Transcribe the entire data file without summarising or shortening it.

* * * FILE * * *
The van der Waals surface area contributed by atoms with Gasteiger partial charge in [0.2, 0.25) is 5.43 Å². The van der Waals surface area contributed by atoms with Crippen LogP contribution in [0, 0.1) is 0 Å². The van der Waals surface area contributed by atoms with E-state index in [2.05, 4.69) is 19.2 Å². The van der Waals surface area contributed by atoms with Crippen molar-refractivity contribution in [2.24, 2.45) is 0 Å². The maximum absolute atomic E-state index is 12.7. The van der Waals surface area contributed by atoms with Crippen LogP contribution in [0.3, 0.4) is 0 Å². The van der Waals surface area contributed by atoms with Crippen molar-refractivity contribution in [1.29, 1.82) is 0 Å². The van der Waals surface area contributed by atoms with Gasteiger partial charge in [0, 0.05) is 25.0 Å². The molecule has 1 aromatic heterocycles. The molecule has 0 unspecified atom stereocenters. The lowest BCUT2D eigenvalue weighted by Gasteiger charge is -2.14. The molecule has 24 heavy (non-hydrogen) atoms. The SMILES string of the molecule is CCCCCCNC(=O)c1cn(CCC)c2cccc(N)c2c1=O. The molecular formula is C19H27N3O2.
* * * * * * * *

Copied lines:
The van der Waals surface area contributed by atoms with Gasteiger partial charge in [0.2, 0.25) is 5.43 Å². The van der Waals surface area contributed by atoms with Crippen LogP contribution in [0, 0.1) is 0 Å². The van der Waals surface area contributed by atoms with E-state index in [2.05, 4.69) is 19.2 Å². The van der Waals surface area contributed by atoms with Crippen molar-refractivity contribution in [2.24, 2.45) is 0 Å². The maximum absolute atomic E-state index is 12.7. The van der Waals surface area contributed by atoms with Crippen LogP contribution in [0.3, 0.4) is 0 Å². The van der Waals surface area contributed by atoms with Crippen molar-refractivity contribution in [1.29, 1.82) is 0 Å². The van der Waals surface area contributed by atoms with Gasteiger partial charge in [0, 0.05) is 25.0 Å². The molecule has 1 aromatic heterocycles. The molecule has 0 unspecified atom stereocenters. The lowest BCUT2D eigenvalue weighted by Gasteiger charge is -2.14. The molecule has 24 heavy (non-hydrogen) atoms. The SMILES string of the molecule is CCCCCCNC(=O)c1cn(CCC)c2cccc(N)c2c1=O. The molecular formula is C19H27N3O2.